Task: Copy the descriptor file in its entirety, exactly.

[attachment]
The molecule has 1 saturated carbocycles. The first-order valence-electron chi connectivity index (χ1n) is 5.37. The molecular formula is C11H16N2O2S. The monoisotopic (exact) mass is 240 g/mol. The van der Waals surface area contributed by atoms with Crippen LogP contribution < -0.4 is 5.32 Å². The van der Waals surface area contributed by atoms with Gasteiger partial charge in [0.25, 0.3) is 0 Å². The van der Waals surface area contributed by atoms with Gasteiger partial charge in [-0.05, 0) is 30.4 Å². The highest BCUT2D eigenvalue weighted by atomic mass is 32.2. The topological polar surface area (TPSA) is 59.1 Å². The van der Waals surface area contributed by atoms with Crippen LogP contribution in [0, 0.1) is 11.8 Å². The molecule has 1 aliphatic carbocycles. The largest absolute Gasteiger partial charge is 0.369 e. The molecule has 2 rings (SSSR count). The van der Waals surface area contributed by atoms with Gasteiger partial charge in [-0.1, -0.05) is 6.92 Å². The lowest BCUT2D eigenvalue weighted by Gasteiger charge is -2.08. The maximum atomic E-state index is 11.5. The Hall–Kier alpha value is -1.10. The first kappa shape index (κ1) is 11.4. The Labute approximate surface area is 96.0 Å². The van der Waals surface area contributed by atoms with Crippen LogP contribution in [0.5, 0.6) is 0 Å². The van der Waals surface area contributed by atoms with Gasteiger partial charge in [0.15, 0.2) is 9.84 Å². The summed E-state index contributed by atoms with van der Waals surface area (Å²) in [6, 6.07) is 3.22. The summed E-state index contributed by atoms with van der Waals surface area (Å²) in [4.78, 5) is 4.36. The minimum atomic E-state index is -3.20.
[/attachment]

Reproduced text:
The molecule has 1 saturated carbocycles. The first-order valence-electron chi connectivity index (χ1n) is 5.37. The molecular formula is C11H16N2O2S. The monoisotopic (exact) mass is 240 g/mol. The van der Waals surface area contributed by atoms with Crippen LogP contribution < -0.4 is 5.32 Å². The van der Waals surface area contributed by atoms with Gasteiger partial charge in [0.25, 0.3) is 0 Å². The van der Waals surface area contributed by atoms with Gasteiger partial charge in [-0.05, 0) is 30.4 Å². The highest BCUT2D eigenvalue weighted by atomic mass is 32.2. The topological polar surface area (TPSA) is 59.1 Å². The van der Waals surface area contributed by atoms with Crippen LogP contribution in [0, 0.1) is 11.8 Å². The molecule has 1 aliphatic carbocycles. The largest absolute Gasteiger partial charge is 0.369 e. The molecule has 2 rings (SSSR count). The van der Waals surface area contributed by atoms with Gasteiger partial charge in [-0.1, -0.05) is 6.92 Å². The lowest BCUT2D eigenvalue weighted by Gasteiger charge is -2.08. The maximum atomic E-state index is 11.5. The Hall–Kier alpha value is -1.10. The first kappa shape index (κ1) is 11.4. The Labute approximate surface area is 96.0 Å². The van der Waals surface area contributed by atoms with Crippen LogP contribution in [0.5, 0.6) is 0 Å². The van der Waals surface area contributed by atoms with Gasteiger partial charge in [0.15, 0.2) is 9.84 Å². The summed E-state index contributed by atoms with van der Waals surface area (Å²) in [6, 6.07) is 3.22. The summed E-state index contributed by atoms with van der Waals surface area (Å²) in [4.78, 5) is 4.36. The minimum atomic E-state index is -3.20.